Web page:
The fact that mother and child share 50% of their genes also means that care must be taken in interpreting estimates of genetic covariance between birth weight and type 2 diabetes. The correlation (r ≈ 0.5) between maternal and fetal genotype means that shared genetic effects are not necessarily directly attributable to the fetus. Fetal genetic associations may in fact indicate effects of the intrauterine environment, influenced by maternal genotype (see Fig. 2). A method for separating these effects in relation to a single trait has been developed by Eaves et al. [30•]. The model, called “m-GCTA”, uses both maternal and fetal genotype to estimate the relative contribution of maternal vs. fetal genotype to a trait. Applying this to data from the Avon Longitudinal Study of Parents and Children (ALSPAC) showed that the maternal genotype contributes relatively little compared with fetal genotype to variance in birth weight [20]. It may follow that fetal genotype contributes to the majority of the covariance between birth weight and type 2 diabetes, but it has not yet been possible to apply this method to covariance. Methods that account both for non-linear relationships and maternal vs. fetal effects will need to be applied to large studies of mothers and babies to explore these genome-wide genetic effects further.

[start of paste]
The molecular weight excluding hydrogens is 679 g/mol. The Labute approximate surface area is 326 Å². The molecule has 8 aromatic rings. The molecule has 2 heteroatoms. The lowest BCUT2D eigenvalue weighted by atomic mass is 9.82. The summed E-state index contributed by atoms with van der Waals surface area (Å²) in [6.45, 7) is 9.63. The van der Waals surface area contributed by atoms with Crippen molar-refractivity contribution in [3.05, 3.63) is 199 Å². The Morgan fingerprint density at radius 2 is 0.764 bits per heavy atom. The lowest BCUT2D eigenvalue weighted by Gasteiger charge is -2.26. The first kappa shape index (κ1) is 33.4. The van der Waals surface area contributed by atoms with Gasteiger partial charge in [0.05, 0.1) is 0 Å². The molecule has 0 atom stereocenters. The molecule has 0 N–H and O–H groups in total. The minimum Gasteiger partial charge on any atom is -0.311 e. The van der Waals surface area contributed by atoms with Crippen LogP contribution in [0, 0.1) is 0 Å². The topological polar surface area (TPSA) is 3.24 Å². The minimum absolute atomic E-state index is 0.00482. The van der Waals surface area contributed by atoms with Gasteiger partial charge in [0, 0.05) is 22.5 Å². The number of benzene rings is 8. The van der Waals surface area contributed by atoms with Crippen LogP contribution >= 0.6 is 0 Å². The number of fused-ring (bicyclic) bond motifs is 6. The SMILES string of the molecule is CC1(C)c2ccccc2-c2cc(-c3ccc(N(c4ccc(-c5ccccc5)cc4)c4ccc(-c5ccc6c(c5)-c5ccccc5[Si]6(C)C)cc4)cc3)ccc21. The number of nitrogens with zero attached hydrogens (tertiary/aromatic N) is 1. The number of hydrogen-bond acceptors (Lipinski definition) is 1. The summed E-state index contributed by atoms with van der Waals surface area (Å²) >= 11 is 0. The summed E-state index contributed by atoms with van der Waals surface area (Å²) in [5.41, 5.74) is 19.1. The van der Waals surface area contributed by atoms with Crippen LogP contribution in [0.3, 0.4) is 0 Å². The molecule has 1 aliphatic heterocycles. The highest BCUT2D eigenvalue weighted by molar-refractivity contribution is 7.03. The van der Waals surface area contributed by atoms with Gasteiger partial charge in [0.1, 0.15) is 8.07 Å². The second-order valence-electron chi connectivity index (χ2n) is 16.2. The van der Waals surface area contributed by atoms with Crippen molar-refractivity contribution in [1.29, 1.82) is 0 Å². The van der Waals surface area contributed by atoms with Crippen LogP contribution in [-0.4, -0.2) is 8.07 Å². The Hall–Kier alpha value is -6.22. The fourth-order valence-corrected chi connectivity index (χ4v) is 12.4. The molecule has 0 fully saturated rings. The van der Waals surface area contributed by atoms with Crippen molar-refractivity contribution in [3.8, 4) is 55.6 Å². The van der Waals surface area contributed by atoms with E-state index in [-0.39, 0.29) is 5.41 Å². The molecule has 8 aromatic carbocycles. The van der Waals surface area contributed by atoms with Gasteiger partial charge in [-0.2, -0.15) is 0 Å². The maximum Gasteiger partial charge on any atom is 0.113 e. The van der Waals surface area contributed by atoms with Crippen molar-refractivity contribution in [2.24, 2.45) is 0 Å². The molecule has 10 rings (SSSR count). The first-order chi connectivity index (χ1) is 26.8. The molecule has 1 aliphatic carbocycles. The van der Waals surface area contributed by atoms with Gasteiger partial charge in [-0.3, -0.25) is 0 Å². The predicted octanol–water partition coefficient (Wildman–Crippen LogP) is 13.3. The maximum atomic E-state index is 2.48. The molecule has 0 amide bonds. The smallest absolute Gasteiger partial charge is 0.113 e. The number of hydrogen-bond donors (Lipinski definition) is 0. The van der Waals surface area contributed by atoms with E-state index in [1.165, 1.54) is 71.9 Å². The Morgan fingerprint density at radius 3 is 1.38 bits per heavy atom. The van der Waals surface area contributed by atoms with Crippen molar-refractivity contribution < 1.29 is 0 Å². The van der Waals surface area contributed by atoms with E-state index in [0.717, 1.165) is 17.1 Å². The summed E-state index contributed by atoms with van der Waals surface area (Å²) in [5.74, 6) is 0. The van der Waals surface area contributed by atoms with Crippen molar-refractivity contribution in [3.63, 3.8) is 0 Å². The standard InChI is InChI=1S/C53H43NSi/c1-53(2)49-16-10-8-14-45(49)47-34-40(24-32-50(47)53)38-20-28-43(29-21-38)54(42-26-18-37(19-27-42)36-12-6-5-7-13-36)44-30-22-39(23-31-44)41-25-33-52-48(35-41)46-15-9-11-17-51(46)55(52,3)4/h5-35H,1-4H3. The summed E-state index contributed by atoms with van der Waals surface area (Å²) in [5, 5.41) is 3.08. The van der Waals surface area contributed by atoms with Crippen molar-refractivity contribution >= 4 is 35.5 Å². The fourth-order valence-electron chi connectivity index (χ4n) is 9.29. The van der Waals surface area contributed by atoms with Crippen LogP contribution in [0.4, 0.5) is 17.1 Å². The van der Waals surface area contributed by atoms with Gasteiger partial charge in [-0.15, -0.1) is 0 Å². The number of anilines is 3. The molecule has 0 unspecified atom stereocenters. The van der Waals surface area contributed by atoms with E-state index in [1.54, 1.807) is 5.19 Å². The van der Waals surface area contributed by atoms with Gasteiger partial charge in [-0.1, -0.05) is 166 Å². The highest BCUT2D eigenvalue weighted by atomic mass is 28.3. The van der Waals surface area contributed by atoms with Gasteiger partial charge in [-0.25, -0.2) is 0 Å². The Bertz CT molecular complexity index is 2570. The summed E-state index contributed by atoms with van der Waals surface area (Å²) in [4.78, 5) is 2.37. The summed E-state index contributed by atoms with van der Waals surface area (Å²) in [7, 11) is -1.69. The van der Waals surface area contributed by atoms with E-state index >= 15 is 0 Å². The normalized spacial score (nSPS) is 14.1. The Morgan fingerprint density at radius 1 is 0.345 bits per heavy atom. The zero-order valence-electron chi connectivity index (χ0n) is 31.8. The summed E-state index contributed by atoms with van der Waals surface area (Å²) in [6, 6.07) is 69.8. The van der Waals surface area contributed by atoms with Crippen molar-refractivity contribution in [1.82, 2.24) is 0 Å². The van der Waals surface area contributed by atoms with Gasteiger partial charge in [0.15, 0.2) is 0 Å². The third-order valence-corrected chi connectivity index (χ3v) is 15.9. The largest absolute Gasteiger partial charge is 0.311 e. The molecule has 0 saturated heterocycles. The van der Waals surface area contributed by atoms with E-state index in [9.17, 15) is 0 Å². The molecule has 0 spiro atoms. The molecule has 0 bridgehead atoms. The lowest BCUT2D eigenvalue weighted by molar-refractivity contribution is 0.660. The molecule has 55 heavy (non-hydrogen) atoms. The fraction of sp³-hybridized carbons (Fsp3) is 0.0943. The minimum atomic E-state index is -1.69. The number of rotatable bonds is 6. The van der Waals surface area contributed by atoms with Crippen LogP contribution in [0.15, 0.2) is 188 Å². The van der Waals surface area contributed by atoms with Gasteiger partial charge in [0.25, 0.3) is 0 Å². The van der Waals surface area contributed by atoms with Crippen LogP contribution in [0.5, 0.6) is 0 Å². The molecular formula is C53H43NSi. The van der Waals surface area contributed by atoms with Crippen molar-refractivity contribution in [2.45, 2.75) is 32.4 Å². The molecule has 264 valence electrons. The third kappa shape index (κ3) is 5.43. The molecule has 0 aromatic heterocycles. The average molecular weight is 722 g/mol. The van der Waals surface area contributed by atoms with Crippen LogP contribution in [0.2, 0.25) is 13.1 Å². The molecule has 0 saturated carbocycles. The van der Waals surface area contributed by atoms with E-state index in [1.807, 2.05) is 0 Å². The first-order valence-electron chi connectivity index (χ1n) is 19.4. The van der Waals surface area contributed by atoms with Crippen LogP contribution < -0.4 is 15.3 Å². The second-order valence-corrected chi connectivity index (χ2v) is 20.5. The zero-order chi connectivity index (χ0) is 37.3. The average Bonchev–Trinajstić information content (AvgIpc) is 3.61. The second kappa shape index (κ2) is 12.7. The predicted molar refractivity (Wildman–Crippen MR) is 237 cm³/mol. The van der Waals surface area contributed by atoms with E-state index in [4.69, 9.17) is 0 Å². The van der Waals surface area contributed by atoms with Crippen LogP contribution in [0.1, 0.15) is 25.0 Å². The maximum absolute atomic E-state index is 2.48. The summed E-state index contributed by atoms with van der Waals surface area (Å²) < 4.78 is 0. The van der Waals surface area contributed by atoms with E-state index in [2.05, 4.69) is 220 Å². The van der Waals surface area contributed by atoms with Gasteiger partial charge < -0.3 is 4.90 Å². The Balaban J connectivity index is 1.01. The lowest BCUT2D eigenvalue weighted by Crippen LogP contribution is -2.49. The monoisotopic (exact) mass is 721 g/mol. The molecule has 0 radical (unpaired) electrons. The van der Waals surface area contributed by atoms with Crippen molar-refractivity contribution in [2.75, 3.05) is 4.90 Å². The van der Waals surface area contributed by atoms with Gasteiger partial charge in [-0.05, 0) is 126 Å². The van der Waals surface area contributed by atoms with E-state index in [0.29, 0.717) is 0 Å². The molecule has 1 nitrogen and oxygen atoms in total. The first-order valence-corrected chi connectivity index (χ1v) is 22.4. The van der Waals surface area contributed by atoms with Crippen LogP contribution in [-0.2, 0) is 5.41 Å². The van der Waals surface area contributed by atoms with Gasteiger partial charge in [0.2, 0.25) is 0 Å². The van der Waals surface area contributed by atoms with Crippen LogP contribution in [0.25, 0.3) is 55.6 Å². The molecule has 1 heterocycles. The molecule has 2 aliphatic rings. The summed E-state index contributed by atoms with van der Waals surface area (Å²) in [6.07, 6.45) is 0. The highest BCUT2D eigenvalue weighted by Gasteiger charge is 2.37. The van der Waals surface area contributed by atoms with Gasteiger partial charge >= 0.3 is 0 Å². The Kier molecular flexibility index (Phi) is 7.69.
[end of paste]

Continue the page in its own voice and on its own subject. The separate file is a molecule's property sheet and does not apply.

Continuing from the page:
In summary, there is evidence that both genetic and non-genetic factors underlie the observed association between lower birth weight and higher risk of type 2 diabetes (Fig. 1, left side), and initial estimates using GWAS data suggest that genetic factors play the major role. The associations at three of the nine loci now robustly implicated in both traits (Fig. 3) indicate, however, that some type 2 diabetes risk alleles are associated with higher, not lower, birth weight, and therefore may contribute to the other side of the U-shaped curve.

Evidence that Non-genetic Factors Underlie the Association Between Higher Birth Weight and Type 2 Diabetes